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José González is the founder of SEMILLA Inc., a ministry that promotes the cultural and spiritual transformation of Latin Americans and US Hispanics by the Word of God through godly, integral and wise leaders. He is the new guest Spanish blogger for

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Punctuality, the Subjunctive and the Rule of Law

(Click here for Spanish) Over the years I have struggled with both a cultural and a personal tendency to arrive late. 

Every culture has a different idea of time, which is rooted in their worldview.  Most of us who grew up in a traditional Hispanic culture look at time as something to be spent in relationships, experiences and adventures, things that have a value in themselves, regardless of whether anything concrete is accomplished during that time.  That is why we are always available to celebrate… whatever it may be.   In contrast, our Anglo American host culture sees time as something golden, to be invested in achieving a purpose, getting things done as quickly as possible in order to “save time.”   

Beneath these very different ideas of time are two widely different worldviews, or assumptions about the nature and purpose of reality.   The traditional Hispanic worldview (rapidly changing under the inexorable weight of secularization on the one hand and revival on the other) is highly “religious”, but it produces in most people an impersonal connection with God mediated through rituals and rote prayers.  The emotional aspect of our religious relationship is often reserved for an imagined Mother, so most members of our historic church, have a “nominal” (in name only) religiosity.  A living, effectual faith inspires and empowers the believer to grow in his relationship with God, and to embrace  His Law as his rule of faith and life.

I believe that Spanish Catholicism, in almost eight centuries of subjugation by, and alternating accommodation and Reconquista with the Moors, acquired some of the fatalistic worldview of Islam.  “Lo que será, será” seems to aptly describe our Hispanic attitude towards life. 

Without the Bible and the Covenant God offers in it, Fate, not God, seem to govern the future.   Not knowing God, one is left to guess His will, which is why, I believe, many of our Spanish idioms express our uncertainty of the future.  Statements such as “Si Dios quiere”, “Dios mediante”, “primero Dios”, (all meaning roughly God willing,” or “if God wills”) typically accompany many affirmations about our plans, hopes and desires.  We express our hopes and longings by saying “Dios quiera”, would to God, or would that it would please God.  “Ojalá”, which means the same thing, comes from “Oj Alá”, if Alah wills). 

Someone has observed that our language is made for uncertainty.  While in English the near universal mode is the “indicative”, used to affirm things, in Spanish we use much more the subjunctive, which expresses uncertainty, what “might be”, “could be”, even “should be,” and the conditional modes.  Our traditional politeness requires indirectness and multiple denials before finally accepting food.  Protestations to the contrary, haggling over price is often expected.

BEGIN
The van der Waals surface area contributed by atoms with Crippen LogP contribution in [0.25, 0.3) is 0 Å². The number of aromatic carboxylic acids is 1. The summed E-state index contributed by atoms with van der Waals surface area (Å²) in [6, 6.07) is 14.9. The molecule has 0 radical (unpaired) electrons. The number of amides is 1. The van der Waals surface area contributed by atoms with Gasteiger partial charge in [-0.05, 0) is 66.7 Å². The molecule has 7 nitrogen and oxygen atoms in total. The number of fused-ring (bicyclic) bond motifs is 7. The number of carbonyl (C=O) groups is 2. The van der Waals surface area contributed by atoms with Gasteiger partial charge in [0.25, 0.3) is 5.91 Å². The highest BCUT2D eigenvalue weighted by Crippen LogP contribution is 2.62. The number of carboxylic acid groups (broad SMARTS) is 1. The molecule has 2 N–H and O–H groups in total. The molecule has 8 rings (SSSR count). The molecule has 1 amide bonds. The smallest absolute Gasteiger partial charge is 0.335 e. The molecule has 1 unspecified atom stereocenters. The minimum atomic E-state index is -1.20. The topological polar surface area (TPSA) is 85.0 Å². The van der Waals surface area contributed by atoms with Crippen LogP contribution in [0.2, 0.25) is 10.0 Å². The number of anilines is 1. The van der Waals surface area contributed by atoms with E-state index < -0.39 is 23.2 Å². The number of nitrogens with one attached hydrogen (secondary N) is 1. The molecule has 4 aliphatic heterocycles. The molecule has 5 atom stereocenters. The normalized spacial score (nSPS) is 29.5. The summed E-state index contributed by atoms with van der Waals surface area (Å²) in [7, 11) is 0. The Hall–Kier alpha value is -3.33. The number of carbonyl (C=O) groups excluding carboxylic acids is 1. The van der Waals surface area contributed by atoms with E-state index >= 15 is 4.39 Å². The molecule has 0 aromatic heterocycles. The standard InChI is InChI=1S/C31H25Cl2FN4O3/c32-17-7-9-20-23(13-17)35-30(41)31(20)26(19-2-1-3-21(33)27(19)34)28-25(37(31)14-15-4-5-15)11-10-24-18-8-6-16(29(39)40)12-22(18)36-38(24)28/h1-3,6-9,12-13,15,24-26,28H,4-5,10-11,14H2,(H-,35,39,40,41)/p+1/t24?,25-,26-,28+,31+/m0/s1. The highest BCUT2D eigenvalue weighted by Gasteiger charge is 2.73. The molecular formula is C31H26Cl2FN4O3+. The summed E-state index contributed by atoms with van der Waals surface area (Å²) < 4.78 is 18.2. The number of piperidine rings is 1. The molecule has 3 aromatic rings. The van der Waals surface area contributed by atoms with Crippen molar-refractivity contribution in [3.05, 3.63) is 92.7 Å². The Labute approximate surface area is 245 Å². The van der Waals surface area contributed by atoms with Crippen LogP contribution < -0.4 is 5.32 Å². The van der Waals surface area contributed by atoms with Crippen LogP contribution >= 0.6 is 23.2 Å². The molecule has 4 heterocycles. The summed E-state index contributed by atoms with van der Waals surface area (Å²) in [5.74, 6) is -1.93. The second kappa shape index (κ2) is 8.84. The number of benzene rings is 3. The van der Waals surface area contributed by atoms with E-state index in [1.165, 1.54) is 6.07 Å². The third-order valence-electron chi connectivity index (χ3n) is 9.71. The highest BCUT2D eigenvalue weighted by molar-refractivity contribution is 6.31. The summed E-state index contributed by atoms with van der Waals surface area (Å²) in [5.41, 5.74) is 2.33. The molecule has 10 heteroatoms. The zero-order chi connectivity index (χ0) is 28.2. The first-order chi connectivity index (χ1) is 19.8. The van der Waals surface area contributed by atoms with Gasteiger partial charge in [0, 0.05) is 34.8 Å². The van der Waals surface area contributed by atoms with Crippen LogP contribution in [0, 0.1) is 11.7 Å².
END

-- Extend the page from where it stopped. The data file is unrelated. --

Without the Father and His Covenant, we are not sons, but servants.  Fear will color our reality.  Unable to affirm much with certainty, we won’t trust promises, beginning with our own.  Ignoring  that God has given us dominion over the earth, we won’t see “time” as a gift to be used to bring Him fruit, but as the inexorable passing of our life.  The universe will not be ruled by His Law, but by unknown Fate.  Punctuality and the keeping of promises may seem like a dispensable value, almost impossible to achieve in such uncertain world. 

To compound things, my struggle with punctuality was both cultural and personal.  Adding to my heritage I lived for decades lawlessly, in open rebellion against all authority, unwilling to be ruled by king or clock.  Alternatively I ignored or forgot my promises and arrived late to almost everything.  Almost unconsciously, I would find something to distract me before an important appointment, tempting Fate by delaying and even starting a new project at the last possible minute.  I saw all obedience, to the Law, to my promises or to the clock as and intolerable infringement on my “freedom.”

As a Christian, God has delivered me of my rebellion and He now helps me to obey His commands.   But I still battle my old, culturally based idea of time, and the tardiness that from time to time it still produces in my life.    


Print     Email to a Friend    posted on Tuesday, August 04, 2009 6:12 PM

Comments on this post

# RE: Punctuality, the Subjunctive and the Rule of Law

Well put Jose. Thanks!
Left by travelingirl on Aug 13, 2009 1:32 PM

# RE: Punctuality, the Subjunctive and the Rule of Law

"Someone has observed that our language is made for uncertainty. While in English the near universal mode is the “indicative”, used to affirm things, in Spanish we use much more the subjunctive, which expresses uncertainty, what “might be”, “could be”, even “should be,” and the conditional modes."

Wow! This helps explain the difficulty of most Anglos, regardless of their proficiency in Spanish to fully convey the nuances of a Spanish speaker's words.

Thank you!
Left by Solymares on Aug 13, 2009 4:07 PM